Semantics Matter: It’s Climate Change, Not Global Warming

Global-Climate-ChangeAmong other research techniques, I have created a Google feed that brings me every day supposedly top news in the field of global climate change. This feed includes items both from the scientific community and its supporters, as well as links to what the climate change deniers are saying these days. I must admit I often find the latter disconcerting and confusing, but it’s important to know what the other side is thinking, even when they appear not to be. Thinking, that is.

For some reason, I noticed in today’s feed a significant number of headlines that use the phrase “global warming” instead of the vastly preferable “climate change” which is not only more accurate, but less arguable. In fact, four of the nine items offered by the Google feed use the words “global warming” in their headlines.

As a writer and as an observer of the human condition, I have often commented on — some would say railed against — the improper labeling of political positions in particular. Most of my friends are by now tired of hearing from me when they use the phrase “pro-life”. I maintain that I don’t know anyone who isn’t pro-life. The issue isn’t life or death, it’s choice or force. So I prefer calling those on the conservative side of that argument “anti-choice,” simply because it seems to me to be more accurate depiction of their overall philosophy. But I digress.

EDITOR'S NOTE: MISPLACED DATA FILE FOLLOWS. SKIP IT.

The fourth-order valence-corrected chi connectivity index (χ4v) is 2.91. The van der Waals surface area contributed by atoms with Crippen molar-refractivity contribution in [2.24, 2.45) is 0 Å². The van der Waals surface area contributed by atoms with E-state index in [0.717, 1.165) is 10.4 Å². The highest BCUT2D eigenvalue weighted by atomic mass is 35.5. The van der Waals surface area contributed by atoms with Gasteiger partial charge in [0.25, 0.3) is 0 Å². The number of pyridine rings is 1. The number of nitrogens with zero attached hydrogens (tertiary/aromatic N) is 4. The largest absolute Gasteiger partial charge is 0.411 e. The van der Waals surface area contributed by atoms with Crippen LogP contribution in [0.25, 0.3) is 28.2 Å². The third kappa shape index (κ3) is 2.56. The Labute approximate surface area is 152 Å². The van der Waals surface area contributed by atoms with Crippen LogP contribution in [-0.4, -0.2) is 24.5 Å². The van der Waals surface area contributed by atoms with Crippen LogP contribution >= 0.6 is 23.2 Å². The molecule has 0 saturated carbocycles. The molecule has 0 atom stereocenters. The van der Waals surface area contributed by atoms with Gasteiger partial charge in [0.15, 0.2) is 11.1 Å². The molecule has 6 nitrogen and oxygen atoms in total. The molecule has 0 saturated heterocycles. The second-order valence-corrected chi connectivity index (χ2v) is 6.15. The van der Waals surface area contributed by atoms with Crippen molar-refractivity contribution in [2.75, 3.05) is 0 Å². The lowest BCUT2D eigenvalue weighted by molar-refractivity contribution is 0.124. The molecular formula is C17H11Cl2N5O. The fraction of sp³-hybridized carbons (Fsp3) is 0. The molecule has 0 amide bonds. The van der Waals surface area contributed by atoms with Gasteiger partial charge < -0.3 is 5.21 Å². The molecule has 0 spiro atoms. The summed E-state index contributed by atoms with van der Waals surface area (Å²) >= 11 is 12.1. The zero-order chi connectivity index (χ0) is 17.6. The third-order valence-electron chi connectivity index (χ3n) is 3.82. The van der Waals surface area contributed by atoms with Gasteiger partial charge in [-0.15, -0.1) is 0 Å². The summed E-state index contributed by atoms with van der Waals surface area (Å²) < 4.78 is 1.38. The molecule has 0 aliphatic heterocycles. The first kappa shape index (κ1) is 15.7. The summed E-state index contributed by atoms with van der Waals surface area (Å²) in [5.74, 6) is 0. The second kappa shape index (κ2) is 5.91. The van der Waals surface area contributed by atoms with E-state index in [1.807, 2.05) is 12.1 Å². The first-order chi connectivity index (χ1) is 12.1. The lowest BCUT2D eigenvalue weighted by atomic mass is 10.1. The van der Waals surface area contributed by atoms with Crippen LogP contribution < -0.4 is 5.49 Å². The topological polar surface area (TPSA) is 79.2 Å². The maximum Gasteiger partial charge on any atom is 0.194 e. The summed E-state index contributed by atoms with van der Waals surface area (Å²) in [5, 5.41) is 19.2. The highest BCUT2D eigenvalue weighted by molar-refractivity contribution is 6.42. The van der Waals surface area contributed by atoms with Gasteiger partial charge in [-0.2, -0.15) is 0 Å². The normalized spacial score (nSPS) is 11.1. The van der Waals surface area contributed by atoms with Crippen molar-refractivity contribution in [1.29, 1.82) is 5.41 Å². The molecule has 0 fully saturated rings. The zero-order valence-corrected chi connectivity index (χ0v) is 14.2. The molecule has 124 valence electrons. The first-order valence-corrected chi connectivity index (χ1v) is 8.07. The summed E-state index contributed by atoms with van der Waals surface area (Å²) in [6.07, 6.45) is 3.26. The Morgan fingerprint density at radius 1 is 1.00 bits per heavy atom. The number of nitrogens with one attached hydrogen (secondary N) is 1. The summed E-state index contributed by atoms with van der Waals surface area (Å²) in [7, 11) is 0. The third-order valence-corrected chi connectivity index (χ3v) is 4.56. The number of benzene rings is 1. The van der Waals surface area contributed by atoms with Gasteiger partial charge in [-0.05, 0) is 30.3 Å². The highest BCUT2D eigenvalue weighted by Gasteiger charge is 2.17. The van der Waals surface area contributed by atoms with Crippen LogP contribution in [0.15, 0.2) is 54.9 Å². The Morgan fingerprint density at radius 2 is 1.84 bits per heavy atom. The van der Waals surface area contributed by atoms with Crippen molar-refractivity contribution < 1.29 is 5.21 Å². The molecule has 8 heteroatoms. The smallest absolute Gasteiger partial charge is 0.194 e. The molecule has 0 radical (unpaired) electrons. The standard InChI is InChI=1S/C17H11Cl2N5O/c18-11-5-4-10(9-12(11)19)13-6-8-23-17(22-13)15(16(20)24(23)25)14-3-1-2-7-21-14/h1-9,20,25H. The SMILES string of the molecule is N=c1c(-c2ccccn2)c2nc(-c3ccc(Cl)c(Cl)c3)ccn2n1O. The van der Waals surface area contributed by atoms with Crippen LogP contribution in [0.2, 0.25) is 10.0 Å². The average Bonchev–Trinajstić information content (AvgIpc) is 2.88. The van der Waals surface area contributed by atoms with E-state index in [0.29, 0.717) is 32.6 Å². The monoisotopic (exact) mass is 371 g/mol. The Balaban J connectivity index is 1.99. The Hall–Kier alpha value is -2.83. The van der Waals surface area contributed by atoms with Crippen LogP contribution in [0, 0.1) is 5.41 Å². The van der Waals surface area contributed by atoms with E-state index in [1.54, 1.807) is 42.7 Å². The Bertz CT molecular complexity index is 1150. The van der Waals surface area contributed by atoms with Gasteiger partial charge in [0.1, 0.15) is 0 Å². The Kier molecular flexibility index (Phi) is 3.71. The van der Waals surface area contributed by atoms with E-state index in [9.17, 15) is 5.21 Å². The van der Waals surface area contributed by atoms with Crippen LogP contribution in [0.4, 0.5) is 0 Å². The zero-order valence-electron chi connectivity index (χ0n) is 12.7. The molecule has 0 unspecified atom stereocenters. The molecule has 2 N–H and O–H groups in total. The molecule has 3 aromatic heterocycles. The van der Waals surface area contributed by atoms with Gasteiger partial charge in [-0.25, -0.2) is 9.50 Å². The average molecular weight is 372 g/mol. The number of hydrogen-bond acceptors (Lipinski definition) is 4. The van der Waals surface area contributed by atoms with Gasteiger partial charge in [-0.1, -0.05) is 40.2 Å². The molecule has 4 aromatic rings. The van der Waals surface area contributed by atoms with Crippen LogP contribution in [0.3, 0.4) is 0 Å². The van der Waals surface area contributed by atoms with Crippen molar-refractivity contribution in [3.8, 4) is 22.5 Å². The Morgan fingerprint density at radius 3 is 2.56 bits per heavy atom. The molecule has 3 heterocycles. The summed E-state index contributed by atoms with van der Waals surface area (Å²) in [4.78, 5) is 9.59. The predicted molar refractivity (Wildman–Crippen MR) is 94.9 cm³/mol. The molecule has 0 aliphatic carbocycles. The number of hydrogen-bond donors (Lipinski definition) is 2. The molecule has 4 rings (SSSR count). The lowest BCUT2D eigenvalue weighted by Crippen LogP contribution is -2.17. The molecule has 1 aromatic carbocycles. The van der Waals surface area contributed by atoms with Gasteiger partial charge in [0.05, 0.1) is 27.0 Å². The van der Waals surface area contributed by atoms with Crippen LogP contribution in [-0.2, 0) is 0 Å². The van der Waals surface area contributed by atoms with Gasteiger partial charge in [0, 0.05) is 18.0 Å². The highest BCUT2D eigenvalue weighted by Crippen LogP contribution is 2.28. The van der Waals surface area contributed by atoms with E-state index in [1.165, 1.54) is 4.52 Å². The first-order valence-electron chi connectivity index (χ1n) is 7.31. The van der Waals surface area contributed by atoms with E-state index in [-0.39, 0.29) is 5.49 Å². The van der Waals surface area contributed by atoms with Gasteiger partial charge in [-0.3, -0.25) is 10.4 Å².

Not all climate change manifests as increasing temperature. Even though that is the underlying cause of climate change at the atmospheric and oceanic levels, the experience of it on earth often takes the form of extreme weather, much of which can be utterly cold. The use of the term “global warming” gives cover to those opponents — I should say disbelievers — of climate change when they want to talk about it at a time when there is a great snow storm brewing. I still have a picture in my head of United States Senator on the floor of that once-august body offering a snowball from outside the capital as evidence that global warming was a hoax.

The imprecision and even inaccuracy of the term should by itself be enough reason for professional journalists and concerned bloggers to avoid it. We are experiencing climate change, on a global scale, greatly exacerbated by the behavior of us humans as we go about our business in unsustainable ways. It does no one any good to confuse the issue with outdated terms.

 

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